Spun yarn export declines sharply, apparel also slows down

YarnsandFibers News Bureau 2014-11-25 17:33:00 – Mumbai

A weaker rupee and steady demand from China and US had helped the textiles exports in the past year. From April, demand for raw material like yarn from China has fallen dramatically and inventory levels have risen. Further, falling cotton ribre prices have been asserting pressure on yarn pricing and cutting unit value realisation, although rupee continues to remain weak.

Spun Yarn Exports Plunge

In October, spun yarns exports declined sharply in October, after declining in single-digit in September. During the month, over 107 million kg of spun yarns were exported worth US$343 million or Rs 2,100 crore. Compared to last year, volumes were down 22 per cent while US$ term value fell 29 per cent implying fall in unit price realization. Rupee appreciated 0.5 per cent against the US$ in the comparable months. Overall unit price realization averaged US$3.19 /kg, down US cents 5 from previous month and US cents 31 from October 2013.

During the month 82 countries imported spun yarn from India with China at the top. It accounted for 31 per cent of India's total spun yarn exports, declining gradually from 39 per cent in the same month last year. Volumes declined 36 from last year while value plunged 44 per cent YoY to US$106 million. Cotton yarn, although accounted for almost all the yarns in October, exports declined 36 per cent in volumes and 44 per cent in value. Unit prices realisation were US cents 41 lower than last year at US$2.83 per kg.

Bangladesh, the second spun yarn importer from India accounting for 13 per cent of all spun yarn, has reduced its imports by almost 8 per cent in value but still positive 0.4 per cent in terms of volumes. Egypt was the third largest importer of Indian spun yarns in October, followed by Turkey and Vietnam which continues to be the fast emerging markets for Indian spun yarns. Turkey's imports increased 18 per cent in October while Vietnam's imports grew 39 per cent. While most of the other major markets registered fall, the fast growing markets for Indian spun yarns in October were Venezuela, Taiwan, and Guatemala.

Cotton yarn worth US$285 million (Rs.1,735 crore) was exported in October from India to 71 countries with volumes totaling 88 million kgs. The unit price realization averaged US$3.22 a kg on an average. This was US cents 33 down compared to same month a year ago and US cents 6 from last month. Vietnam was the fast growing major markets for Indian cotton yarn in October, climbing to third position. South Korea, the fifth largest export market for cotton yarn saw shipment shrink to half during the month.

Man-made fibre spun yarn exports continued to declined in October, but the space slowed down considerably. Unit value realization saw improvement for acrylic yarns. In October, ex-ports of manmade fibre yarns declined 4 per cent in value terms. A total of 6.05 million kg were exported, comprising 2.77 million kg of polyester yarn, 2.16 million kg of viscose yarn and 0.39 million kg of acrylic yarn. Polyester yarn exports fell 2 per cent in value while viscose yarn export was down 16 per cent during the month. Unit price realization was down US cents 12 for viscose and US cents 22 for polyester from last year. Acrylic yarn export fell 3 per cent to US$3.32 million, but unit price realization jumped US cents 78 to US$5.54 per kg.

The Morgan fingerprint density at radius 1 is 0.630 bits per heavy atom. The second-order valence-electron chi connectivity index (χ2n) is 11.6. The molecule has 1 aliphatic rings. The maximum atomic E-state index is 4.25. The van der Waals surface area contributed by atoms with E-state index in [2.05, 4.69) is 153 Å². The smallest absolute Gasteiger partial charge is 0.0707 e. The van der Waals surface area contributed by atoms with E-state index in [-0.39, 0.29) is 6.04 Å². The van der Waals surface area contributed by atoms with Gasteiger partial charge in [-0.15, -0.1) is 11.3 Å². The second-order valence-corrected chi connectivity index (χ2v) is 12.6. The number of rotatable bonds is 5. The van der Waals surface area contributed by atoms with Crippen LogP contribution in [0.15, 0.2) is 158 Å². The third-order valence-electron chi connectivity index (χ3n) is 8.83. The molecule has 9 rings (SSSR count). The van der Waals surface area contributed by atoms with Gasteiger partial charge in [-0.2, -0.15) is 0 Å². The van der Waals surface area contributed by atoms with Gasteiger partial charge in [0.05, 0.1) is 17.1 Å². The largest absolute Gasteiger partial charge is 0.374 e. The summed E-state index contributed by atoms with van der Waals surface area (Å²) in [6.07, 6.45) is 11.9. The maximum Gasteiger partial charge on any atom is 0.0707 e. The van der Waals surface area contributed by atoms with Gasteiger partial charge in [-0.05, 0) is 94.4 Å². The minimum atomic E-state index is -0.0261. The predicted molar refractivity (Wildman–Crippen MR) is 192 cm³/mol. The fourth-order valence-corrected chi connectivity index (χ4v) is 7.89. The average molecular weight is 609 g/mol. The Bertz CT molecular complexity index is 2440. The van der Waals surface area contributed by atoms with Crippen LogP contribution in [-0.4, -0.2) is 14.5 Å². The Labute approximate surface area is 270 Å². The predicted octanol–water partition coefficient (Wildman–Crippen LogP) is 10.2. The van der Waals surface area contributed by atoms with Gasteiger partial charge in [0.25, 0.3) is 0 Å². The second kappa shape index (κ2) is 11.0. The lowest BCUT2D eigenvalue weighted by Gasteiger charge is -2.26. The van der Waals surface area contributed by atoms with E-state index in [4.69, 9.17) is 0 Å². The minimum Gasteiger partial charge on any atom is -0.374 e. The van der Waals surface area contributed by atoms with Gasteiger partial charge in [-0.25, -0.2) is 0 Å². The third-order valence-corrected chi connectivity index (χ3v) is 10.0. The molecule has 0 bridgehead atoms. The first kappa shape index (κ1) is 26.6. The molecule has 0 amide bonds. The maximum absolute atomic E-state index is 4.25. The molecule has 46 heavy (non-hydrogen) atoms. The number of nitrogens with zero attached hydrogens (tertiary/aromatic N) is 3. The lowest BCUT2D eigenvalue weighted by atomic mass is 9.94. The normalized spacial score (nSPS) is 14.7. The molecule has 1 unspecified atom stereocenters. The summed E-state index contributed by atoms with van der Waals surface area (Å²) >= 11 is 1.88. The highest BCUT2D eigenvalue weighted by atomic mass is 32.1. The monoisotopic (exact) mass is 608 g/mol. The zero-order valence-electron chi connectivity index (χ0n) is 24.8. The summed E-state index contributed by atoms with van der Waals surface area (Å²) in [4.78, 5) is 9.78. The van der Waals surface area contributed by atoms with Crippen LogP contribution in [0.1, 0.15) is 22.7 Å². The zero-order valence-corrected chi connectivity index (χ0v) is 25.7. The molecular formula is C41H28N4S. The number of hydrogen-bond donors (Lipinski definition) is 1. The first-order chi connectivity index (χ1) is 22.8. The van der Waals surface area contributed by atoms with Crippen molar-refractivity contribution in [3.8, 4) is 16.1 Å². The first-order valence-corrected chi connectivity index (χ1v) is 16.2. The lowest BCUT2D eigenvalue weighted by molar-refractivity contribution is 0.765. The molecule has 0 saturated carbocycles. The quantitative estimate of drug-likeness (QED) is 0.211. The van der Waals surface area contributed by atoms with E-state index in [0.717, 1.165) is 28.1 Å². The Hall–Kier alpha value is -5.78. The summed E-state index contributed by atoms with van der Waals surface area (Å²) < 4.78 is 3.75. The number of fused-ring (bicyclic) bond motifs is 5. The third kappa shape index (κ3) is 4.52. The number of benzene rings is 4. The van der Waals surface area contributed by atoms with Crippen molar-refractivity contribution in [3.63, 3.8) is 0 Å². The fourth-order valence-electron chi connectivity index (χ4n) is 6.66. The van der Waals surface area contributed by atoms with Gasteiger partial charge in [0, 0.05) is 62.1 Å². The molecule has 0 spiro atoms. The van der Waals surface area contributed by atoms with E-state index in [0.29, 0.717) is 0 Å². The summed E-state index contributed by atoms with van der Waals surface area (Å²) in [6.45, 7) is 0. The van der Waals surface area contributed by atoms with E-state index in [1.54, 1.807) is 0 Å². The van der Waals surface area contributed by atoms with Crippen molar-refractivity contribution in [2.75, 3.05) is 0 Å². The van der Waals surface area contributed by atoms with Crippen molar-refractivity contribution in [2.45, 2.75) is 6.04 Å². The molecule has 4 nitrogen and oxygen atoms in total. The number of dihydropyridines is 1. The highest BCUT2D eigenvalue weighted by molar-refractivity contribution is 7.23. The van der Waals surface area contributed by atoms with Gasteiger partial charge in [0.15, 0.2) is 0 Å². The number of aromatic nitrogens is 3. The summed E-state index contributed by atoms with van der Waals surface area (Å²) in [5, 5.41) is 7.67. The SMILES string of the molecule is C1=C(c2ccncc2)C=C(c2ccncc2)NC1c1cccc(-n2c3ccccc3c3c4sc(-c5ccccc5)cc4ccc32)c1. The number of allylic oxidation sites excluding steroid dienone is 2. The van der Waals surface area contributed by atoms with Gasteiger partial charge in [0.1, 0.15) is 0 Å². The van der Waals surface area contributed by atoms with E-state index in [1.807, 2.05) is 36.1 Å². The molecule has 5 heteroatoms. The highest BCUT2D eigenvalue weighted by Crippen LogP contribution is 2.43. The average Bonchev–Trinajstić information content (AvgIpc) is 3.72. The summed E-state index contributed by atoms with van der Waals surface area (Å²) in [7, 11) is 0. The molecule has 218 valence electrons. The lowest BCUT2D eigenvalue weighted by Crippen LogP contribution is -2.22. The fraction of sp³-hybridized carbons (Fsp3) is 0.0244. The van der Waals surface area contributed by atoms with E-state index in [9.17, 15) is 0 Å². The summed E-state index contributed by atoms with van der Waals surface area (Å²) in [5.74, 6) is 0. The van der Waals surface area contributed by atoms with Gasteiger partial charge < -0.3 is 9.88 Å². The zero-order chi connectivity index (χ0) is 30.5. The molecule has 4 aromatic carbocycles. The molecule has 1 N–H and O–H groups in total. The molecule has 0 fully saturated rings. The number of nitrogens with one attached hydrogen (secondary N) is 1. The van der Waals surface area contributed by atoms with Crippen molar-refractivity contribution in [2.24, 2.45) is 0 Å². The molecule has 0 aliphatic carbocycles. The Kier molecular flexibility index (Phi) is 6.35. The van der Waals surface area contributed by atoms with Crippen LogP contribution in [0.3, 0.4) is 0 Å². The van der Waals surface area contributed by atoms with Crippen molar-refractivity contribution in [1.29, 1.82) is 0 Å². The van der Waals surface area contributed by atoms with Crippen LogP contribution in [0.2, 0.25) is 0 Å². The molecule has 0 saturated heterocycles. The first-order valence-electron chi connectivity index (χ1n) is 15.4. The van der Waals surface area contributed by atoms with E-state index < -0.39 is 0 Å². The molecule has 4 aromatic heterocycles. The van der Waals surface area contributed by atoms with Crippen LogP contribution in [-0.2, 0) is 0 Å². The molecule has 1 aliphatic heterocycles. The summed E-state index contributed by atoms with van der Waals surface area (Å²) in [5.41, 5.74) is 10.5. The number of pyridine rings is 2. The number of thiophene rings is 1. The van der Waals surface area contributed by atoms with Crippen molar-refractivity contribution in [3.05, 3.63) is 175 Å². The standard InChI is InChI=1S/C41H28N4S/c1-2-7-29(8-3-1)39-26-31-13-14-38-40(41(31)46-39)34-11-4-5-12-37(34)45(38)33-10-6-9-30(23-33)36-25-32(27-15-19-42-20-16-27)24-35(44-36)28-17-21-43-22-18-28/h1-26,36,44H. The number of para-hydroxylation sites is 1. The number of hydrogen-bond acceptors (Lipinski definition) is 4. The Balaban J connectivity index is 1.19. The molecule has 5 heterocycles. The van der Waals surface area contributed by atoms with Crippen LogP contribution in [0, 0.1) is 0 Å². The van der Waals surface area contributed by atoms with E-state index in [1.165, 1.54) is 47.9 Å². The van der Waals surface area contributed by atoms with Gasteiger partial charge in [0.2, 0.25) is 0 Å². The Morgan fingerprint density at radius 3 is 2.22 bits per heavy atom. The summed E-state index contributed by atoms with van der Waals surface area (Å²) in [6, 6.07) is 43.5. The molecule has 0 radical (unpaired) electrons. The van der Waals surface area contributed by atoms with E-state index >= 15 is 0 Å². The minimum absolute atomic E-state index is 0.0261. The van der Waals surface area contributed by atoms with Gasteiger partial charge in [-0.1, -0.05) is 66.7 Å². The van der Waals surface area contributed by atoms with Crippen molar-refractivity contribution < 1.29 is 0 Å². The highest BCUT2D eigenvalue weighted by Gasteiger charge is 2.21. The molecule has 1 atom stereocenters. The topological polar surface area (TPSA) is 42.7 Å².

Blended spun yarn export aggregated 13.3 million kg valued at US$41 million, mainly compris-ing 7.7 million kg of PC yarns worth US$22.2 million and 4 million kg of PV yarns valued at US$12.6 million. Venezuela was the largest importer of PC yarn from India followed by Egypt, amongst the 50 countries that imported PC yarn from India in October. Turkey continued to be largest importer of Indian PV yarns in October with volumes at 2.65 million kg valued at US$8.1 million, followed by Iran and Brazil.

Apparel Exports also Shrinking

Garment export growth also slowed down to 16 per cent in September, after an impressive growth of 23 per cent year-on-year recorded in August. However, the situation was still better than the last year, given the unfavourable conditions now. Apparel and garment exports hit US$1.3 billion, up from just over US$1.1 billion a year ago.

The robust growth in August took the total exports during the period April-September to US$8.3 billion, up 17.6 per cent compared to exports in the corresponding period a year ago. The growth was aided by an almost steady orders inflow from US and Europe as well as a weak rupee. The growth was also supported by increased labour cost in China, non-compliance of large number of factories in Bangladesh, high rate of inflation, currency appreciation, with the competing countries providing a relative advantage opportunity for India.

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